Viking Call

Upper Merion High's Student Newspaper


What makes the Johnson & Johnson Vaccine so different?

At long last, vaccines for the Corona Virus are finally being distributed to the masses, and the end of Covid might finally be right around the corner. Currently, three different vaccines with their own characteristics have been successfully produced and are currently being distributed; the Pfizer vaccine, Moderna’s, and Johnson & Johnson’s. As some of you might have heard, the J&J vaccine does differ from its other two partners.

The differences are actually slightly notable, as the J&J vaccine both acts differently and is composed differently than Pfizer’s or Moderna’s. 

Probably the biggest and most important is how it doesn’t use mRNA like the other two. While mRNA is fine and can be more effective in this case, it has raised some moral concerns due to how it acts, pretty much making it so our cells produce a protein that fights off the virus more effectively, which actually makes it more effective than J&J’s. So while it doesn’t rewrite your genetic code, it does use it, though since this isn’t too clear to some, some misinterpret the concept and assume that it does, or just are put off by the concept.

So what does J&J’s vaccine do instead? In a way, it actually is very similar to normal vaccines, as it is simply involves a common cold virus that’s been made harmless and inactive, so basically it’s “turned off” in a sense, and then a strand of DNA from a Covid virus is attached to it. This causes the immune system to then get familiar with Covid and become relatively capable of dealing with any new instance it might encounter, being most effective after 28 days from the initial vaccination.

Something else that is highly beneficial in getting as many people vaccinated as possible is the other ingredients besides the obvious virus part. This also applies to Moderna and Pfizer, with all vaccines involving no ingredients like egg or latex, which can typically cause dangerous allergy related reactions. However, it is still possible to have some reaction to the vaccines, and in most clinics you will be required to stay for a brief period following the injection just to make sure there isn’t any threatening side effect.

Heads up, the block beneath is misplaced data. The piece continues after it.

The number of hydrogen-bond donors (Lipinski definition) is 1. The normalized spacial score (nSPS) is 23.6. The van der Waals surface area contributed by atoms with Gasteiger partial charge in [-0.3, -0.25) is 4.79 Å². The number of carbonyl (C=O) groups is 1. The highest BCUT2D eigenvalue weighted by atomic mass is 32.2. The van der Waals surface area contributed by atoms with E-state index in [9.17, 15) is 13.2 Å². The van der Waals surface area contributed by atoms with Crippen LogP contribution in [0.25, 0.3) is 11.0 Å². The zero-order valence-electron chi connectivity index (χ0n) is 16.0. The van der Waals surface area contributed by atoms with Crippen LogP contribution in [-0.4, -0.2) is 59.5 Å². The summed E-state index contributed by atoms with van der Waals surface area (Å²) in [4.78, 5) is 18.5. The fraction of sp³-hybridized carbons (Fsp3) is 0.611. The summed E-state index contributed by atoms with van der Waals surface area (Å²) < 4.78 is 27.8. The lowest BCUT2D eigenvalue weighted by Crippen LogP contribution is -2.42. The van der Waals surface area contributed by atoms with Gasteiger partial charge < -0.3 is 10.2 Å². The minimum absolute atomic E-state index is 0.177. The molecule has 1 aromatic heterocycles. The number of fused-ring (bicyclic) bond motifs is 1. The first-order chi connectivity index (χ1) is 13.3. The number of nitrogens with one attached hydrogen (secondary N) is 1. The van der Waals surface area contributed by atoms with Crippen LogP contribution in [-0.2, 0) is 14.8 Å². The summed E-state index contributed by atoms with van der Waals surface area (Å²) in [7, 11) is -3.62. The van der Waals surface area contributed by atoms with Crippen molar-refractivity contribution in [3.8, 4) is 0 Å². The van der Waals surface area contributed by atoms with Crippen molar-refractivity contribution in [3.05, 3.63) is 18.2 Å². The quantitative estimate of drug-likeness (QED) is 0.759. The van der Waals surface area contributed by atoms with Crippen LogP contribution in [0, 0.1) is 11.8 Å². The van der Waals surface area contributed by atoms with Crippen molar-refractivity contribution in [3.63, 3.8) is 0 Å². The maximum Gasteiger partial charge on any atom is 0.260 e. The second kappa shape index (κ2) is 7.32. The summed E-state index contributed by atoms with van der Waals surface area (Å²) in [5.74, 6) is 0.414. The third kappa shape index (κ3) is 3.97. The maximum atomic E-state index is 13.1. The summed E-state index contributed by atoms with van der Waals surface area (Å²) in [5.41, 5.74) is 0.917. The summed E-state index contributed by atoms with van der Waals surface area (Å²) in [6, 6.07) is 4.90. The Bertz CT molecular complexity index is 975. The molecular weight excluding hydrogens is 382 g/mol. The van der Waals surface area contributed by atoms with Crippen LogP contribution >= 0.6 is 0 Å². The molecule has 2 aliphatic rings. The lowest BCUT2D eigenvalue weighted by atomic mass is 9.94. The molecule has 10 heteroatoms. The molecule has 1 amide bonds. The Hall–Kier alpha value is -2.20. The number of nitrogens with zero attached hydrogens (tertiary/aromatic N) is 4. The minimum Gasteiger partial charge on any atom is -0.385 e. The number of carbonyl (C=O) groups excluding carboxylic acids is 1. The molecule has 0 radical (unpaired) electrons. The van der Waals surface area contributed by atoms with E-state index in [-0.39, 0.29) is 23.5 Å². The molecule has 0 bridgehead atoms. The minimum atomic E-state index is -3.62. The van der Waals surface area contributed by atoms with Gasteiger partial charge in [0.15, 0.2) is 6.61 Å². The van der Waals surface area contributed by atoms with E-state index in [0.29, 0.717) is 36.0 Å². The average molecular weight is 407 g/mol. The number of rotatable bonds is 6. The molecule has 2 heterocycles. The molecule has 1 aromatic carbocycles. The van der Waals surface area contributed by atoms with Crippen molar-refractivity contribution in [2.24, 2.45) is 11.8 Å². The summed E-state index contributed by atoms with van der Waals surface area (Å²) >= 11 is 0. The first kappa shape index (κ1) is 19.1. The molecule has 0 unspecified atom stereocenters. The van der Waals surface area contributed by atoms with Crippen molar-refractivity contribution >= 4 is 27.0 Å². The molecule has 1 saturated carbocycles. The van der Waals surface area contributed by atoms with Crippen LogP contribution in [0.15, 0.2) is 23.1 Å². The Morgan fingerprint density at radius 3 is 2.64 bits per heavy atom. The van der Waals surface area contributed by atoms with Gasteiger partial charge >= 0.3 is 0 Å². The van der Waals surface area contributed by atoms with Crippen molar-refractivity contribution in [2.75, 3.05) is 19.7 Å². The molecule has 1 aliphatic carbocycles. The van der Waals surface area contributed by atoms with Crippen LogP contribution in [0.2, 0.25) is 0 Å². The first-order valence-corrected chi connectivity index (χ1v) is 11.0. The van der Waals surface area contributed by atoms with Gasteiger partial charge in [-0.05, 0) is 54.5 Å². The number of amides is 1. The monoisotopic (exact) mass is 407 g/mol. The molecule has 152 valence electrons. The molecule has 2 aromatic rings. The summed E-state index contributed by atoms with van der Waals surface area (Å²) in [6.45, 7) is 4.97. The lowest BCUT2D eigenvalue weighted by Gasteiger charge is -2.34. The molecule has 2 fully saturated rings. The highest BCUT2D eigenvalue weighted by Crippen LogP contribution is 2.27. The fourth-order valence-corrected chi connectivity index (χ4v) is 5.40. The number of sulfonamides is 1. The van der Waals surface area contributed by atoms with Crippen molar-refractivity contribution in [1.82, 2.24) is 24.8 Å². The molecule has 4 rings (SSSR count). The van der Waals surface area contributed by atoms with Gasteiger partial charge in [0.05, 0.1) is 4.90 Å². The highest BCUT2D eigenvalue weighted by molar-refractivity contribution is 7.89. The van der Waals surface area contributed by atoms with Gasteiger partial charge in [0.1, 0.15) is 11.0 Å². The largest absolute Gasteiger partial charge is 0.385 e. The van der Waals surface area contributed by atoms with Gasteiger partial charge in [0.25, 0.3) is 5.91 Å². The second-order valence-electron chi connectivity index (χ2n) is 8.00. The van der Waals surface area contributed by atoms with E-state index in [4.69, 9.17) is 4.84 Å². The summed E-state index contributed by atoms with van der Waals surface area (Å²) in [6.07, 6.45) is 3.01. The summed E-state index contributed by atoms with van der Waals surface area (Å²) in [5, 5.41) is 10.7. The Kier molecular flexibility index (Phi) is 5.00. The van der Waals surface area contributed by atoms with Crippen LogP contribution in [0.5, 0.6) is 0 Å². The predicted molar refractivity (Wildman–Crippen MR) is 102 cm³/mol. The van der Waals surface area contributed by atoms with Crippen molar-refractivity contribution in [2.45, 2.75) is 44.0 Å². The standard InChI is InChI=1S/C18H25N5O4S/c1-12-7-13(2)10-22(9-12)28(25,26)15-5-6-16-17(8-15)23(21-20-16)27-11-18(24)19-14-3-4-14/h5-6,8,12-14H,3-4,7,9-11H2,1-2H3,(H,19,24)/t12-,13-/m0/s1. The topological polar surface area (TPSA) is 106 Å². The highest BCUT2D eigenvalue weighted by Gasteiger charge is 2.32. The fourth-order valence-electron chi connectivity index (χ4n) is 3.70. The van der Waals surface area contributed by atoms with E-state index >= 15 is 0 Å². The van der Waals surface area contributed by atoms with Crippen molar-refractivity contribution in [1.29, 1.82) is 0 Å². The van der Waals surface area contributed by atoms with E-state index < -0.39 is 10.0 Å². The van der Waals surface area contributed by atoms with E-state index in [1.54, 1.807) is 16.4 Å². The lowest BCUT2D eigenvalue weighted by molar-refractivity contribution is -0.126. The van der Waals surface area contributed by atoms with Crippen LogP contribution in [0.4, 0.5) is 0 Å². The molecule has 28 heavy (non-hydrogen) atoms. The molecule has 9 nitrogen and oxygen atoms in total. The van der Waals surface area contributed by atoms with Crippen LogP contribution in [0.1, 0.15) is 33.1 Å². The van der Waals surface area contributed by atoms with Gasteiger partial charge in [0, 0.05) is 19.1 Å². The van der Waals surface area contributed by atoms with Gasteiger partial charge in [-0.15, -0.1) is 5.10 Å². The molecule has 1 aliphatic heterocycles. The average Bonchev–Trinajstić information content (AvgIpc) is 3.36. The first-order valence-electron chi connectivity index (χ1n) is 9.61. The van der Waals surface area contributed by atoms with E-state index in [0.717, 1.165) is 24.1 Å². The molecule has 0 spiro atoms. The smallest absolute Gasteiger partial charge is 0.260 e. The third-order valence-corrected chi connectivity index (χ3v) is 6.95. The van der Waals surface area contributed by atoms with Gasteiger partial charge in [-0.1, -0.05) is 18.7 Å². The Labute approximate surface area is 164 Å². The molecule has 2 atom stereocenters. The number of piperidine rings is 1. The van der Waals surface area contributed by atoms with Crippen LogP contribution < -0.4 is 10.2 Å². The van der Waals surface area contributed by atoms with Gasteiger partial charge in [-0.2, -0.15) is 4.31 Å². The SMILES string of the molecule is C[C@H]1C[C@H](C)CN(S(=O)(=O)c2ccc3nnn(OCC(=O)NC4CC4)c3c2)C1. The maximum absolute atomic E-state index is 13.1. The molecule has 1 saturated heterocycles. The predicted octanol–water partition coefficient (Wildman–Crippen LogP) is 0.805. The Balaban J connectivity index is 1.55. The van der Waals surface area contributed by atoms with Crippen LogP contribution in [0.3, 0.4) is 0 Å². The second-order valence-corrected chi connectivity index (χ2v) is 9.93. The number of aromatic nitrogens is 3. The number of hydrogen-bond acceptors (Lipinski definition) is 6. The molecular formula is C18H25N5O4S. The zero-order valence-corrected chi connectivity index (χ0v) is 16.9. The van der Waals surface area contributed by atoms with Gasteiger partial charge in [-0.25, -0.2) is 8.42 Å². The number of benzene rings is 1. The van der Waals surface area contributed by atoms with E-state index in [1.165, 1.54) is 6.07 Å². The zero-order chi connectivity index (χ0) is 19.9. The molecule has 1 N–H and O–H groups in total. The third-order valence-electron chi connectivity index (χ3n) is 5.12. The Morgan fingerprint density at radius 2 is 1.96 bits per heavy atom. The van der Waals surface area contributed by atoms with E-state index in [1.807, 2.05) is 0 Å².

Another important difference is that the J&J vaccine doesn’t need to be frozen. This might sound like a pointless thing at first, but in reality it can be a huge aid in getting the vaccine more available. In transporting a vaccine, it can be difficult to maintain a freezing temperature, so in getting the vaccines nationwide, this becomes a greatly beneficial aspect.

Not all the aspects of the J&J, Pfizer, and Moderna are all perfect, though. The first of these is the effectiveness of the vaccines. While Pfizer and Moderna’s are both 95% effective in preventing infection, J&J’s only has an 85% rate of effectiveness, but obviously this difference isn’t too great and shows that J&J is still highly effective. If you are vaccinated and happen to be one of the unlucky few who do get infected, you shouldn’t need to worry, though, as 100% of those who are vaccinated and get infected haven’t needed to be hospitalized, and no one has died from the virus while vaccinated, so at worst you might just experience a nasty sick day.

And, hopefully, this is obvious, but your chance of contracting Covid from the vaccine are null. Also, since there seems to be some people who claim that some one unfortunately passed away after being vaccinated, most instances of this are unrelated, because, as stated, the vaccine really poses no threat (and even if you do happen to have some reaction to the vaccine, symptoms aren’t fatal and are mostly just uncomfortable, such as wheezing, swelling, or hives).

So, if you’re like me and might be able to get vaccinated soon, don’t get put off by conspiracies or whatever some random person claims, just get it over with and get back to your pre-covid life as early as you can.


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